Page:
Tuesday, February 20, 2007

Leaders of mental health task force don't inspire confidence

Color me unimpressed with the makeup of the new "task force" on Texas prisoners' mental health ("Texas selected for study of mental health illnesses in state prisons," Feb. 19). Certainly Texas faces a mental health crisis in our corrections system (30% of Texas prison inmates are former clients of the state mental health system), but the folks put in charge of the effort lend little reason for confidence that their suggestions will adequately address the problem.

The task force will be led by Court of Criminal Appeals Chief Justice Sharon Keller, who has never demonstrated the least concern about these topics and who repeatedly thumbed her nose at the US Supreme Court over the question of executing the mentally retarded.

Other task force members include Williamson County DA John Bradley, a demagogue who is leading the charge in Texas for new prison building and to oppose treatment alternatives to incarceration. In addition, the rep from the Governor's office, Mary Ann Wiley, in 2005 recommended vetoing Madden's legislation strengthening the probation system, which gives me little cause to believe she'll support needed reforms on this task force.

The rest of the group includes state Sen. Robert Duncan, R-Lubbock; Lubbock County Sheriff David Gutierrez; Jim Bethke, director of the Texas Task Force on Indigent Defense; Mike Maples, director of mental health/substance abuse programs at the Texas Department of State Health Services; and Dee Wilson, director of Texas Correctional Office on Offenders with Medical or Mental Impairments.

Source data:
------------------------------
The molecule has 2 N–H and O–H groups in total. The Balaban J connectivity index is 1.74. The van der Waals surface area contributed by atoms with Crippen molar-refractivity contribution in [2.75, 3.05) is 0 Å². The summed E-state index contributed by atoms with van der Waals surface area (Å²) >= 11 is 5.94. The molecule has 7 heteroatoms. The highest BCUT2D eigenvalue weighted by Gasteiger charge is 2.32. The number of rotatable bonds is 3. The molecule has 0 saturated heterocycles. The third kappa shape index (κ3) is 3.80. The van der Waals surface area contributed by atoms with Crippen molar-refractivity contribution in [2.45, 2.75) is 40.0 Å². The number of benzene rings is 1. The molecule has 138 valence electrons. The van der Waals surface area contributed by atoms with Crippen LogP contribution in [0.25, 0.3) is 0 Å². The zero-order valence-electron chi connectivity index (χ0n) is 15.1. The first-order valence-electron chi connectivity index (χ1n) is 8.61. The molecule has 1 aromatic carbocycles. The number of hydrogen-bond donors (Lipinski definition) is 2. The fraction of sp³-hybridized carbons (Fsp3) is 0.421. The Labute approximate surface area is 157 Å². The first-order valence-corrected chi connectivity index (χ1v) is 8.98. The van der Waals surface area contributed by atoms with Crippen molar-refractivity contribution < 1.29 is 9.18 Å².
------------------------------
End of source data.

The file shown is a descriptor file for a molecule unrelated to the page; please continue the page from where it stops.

For those who don't know these names, bottom line, the group's makeup basically spans the political spectrum from the moderate right to the far right, and only includes institutional players.

Where is the Advocacy Inc. represenative, the criminal defense lawyers' association, or for that matter any advocate for the mentally ill who doesn't work for state government? The predictable answer: Nowhere to be found. Like the Governor's Criminal Justice Advisory Council, this body's makeup virtually dictates ahead of time what recommendations they will or won't offer. They've excluded anybody who might aggressively advocate for
mentally ill offenders, and instead seek recommendations largely from the folks whose policies caused the problems in the first place.

On its face this is not a group organized around the idea that significant reforms are needed. Indeed, I'd expect them to produce recommendations that essentially justify the status quo rather than reform it significantly. We'll see if that's true, and I certainly hope they prove me wrong. They're going to get their chance.


Anonymous said...

Who in the world put the two worst offenders of rights of the mentally ill over something as important as the mental health of Texas Inmates?

Sharon Keller is a CCA Judge who should have not been re-elected and was by a very slim margin and John Bradley is DA from Williamson Co. who has the worst reputation of abuse of Inmates in the who State. Bradley keeps his nose buried up in Rick Perry and dictates what and how things should be done and Perry listens.

This is an out rage and should never have happened. There needs to be a psychiatrist on this board who can make a medical decision and not two lawyers who can not keep their noses out of things that don't concern them.

I am totally ashamed of who ever elected these two to a board to make a decision regarding health care for the mentally ill. If they were appointed, who appointed them? That person needs to go!! Both of these people, Kellery and Bradley are close to Gov. Perry and this is not something he should be proud of.

Anonymous said...

It is an embarrassment that in 2007, with mental illness treatment options that work available, all Texas can come up with is to lock up people with mental health problems to protect the "Public Safety". This committee should include public and mental health professionals!